Sunday, November 26, 2006

Earmarks in the Next Congress

Anyone who expected the amount of pork Congress doles out to change with the Democratic Congress taking office in January had unreasonable expectations. Certainly we need to be reducing the amount of local pet projects that accomplish little, but there's such a universal incentive for them that there's no getting rid of them. The New York Times today has a good discussion of pork in Congress.
Meet the new cardinals, as the chairmen of the House and Senate appropriations subcommittees are known on Capitol Hill. Many have a lot in common with the Republicans they will succeed.

All have worked for years to climb to their posts, where the authority to grant earmarks puts them among the most powerful lawmakers in Congress. Like Mr. Inouye and Mr. Stevens, many have developed unusual bipartisan camaraderie while divvying up projects. By longstanding, informal agreement, the majority typically doles out about 60 percent of the money for earmarks and lets the minority pass out the rest. And they form a united front against limitations on the earmark process.

“What is good for the goose is good for the gander,” Senator Patty Murray, the Washington Democrat who is set to become chairwoman of the transportation subcommittee, said last fall in a speech defending an Alaska Republican’s allocation of more than $200 million in federal money for a bridge to remote Gravina, Alaska, with a population of 50. It became notorious as the “Bridge to Nowhere.”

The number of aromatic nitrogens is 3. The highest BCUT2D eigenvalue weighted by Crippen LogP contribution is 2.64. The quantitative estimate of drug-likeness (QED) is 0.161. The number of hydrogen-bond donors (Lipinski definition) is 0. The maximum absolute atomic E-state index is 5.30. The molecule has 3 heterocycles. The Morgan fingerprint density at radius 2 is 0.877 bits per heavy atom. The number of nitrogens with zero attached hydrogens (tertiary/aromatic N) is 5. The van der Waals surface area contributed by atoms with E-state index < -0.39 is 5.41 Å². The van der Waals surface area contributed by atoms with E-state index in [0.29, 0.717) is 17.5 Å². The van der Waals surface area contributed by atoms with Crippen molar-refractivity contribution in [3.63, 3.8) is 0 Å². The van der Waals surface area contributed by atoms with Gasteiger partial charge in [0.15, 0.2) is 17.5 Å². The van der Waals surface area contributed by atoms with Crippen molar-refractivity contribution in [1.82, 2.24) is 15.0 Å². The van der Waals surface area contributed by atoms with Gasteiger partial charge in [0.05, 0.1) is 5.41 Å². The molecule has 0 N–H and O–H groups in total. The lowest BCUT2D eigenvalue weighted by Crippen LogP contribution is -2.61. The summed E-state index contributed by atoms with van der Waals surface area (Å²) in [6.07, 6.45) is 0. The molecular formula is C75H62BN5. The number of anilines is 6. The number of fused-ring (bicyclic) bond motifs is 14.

“I tell my colleagues, if we start cutting funding for individual projects, your project may be next,” Ms. Murray warned. To anyone who might vote against the bridge, Ms. Murray threatened that her subcommittee would be “taking a long, serious look at their projects.” Every Democrat on the Appropriations Committee voted against an amendment to strike the bridge, and after threats from Ms. Murray and Mr. Stevens, only 15 senators voted for the amendment. The bridge’s future is unclear.

The fact is that while all legislators may rail about the pork that others are getting, and all voters dislike the pork that other districts/states recieve, all legislators love their own pork projects and all voters love the pet projects in their district that their legislator delivers to them. It creates an overwhelming electoral incentive to spend on things like the bridge to nowhere. I don't know how you create a culture of responsibility in DC regarding that, but its clear that there is an incentive for each legislator to oppose any changes.

1 comment:

Les said...

How do you like the MAX light rail lines--from PDX to Gresham and PDX to Hillsboro? Are they cutting emissions? Gasoline usage? Are the helping guide growth?

Earmarks, pal, both of 'em. I know. I helped perpetrate the "crimes."

It's hazardous to speak (or write) in absolutes.

Les AuCoin
U.S. Congressman, D-OR 1st District (ret.)